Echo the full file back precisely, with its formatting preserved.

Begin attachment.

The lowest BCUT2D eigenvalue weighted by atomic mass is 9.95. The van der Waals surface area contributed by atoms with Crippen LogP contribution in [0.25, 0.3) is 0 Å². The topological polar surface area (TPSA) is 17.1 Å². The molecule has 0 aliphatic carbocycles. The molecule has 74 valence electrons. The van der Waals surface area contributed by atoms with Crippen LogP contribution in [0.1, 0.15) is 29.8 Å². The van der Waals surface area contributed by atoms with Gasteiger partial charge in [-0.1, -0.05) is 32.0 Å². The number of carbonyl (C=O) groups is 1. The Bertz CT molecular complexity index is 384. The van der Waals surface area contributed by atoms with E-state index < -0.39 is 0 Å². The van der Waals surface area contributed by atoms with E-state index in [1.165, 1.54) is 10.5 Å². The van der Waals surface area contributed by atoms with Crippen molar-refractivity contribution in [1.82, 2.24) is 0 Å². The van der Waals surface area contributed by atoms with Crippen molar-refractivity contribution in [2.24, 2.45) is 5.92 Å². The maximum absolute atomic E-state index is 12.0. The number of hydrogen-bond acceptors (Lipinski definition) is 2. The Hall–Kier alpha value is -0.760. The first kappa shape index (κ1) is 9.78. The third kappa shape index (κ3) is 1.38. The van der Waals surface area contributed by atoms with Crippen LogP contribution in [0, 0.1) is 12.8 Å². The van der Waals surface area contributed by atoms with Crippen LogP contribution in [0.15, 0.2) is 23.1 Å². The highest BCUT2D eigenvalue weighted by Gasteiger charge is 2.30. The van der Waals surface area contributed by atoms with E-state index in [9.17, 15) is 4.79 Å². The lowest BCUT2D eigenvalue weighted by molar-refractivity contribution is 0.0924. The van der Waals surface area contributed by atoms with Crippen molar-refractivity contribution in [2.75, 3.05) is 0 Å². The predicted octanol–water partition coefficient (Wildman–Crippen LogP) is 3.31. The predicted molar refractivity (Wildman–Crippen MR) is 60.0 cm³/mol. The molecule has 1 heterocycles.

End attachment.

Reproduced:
The lowest BCUT2D eigenvalue weighted by atomic mass is 9.95. The van der Waals surface area contributed by atoms with Crippen LogP contribution in [0.25, 0.3) is 0 Å². The topological polar surface area (TPSA) is 17.1 Å². The molecule has 0 aliphatic carbocycles. The molecule has 74 valence electrons. The van der Waals surface area contributed by atoms with Crippen LogP contribution in [0.1, 0.15) is 29.8 Å². The van der Waals surface area contributed by atoms with Gasteiger partial charge in [-0.1, -0.05) is 32.0 Å². The number of carbonyl (C=O) groups is 1. The Bertz CT molecular complexity index is 384. The van der Waals surface area contributed by atoms with E-state index < -0.39 is 0 Å². The van der Waals surface area contributed by atoms with E-state index in [1.165, 1.54) is 10.5 Å². The van der Waals surface area contributed by atoms with Crippen molar-refractivity contribution in [1.82, 2.24) is 0 Å². The van der Waals surface area contributed by atoms with Crippen molar-refractivity contribution in [2.24, 2.45) is 5.92 Å². The maximum absolute atomic E-state index is 12.0. The number of hydrogen-bond acceptors (Lipinski definition) is 2. The Hall–Kier alpha value is -0.760. The first kappa shape index (κ1) is 9.78. The third kappa shape index (κ3) is 1.38. The van der Waals surface area contributed by atoms with Crippen LogP contribution in [0, 0.1) is 12.8 Å². The van der Waals surface area contributed by atoms with Crippen LogP contribution in [0.15, 0.2) is 23.1 Å². The highest BCUT2D eigenvalue weighted by Gasteiger charge is 2.30. The van der Waals surface area contributed by atoms with E-state index in [9.17, 15) is 4.79 Å². The lowest BCUT2D eigenvalue weighted by molar-refractivity contribution is 0.0924. The van der Waals surface area contributed by atoms with Crippen molar-refractivity contribution in [2.75, 3.05) is 0 Å². The predicted octanol–water partition coefficient (Wildman–Crippen LogP) is 3.31. The predicted molar refractivity (Wildman–Crippen MR) is 60.0 cm³/mol. The molecule has 1 heterocycles.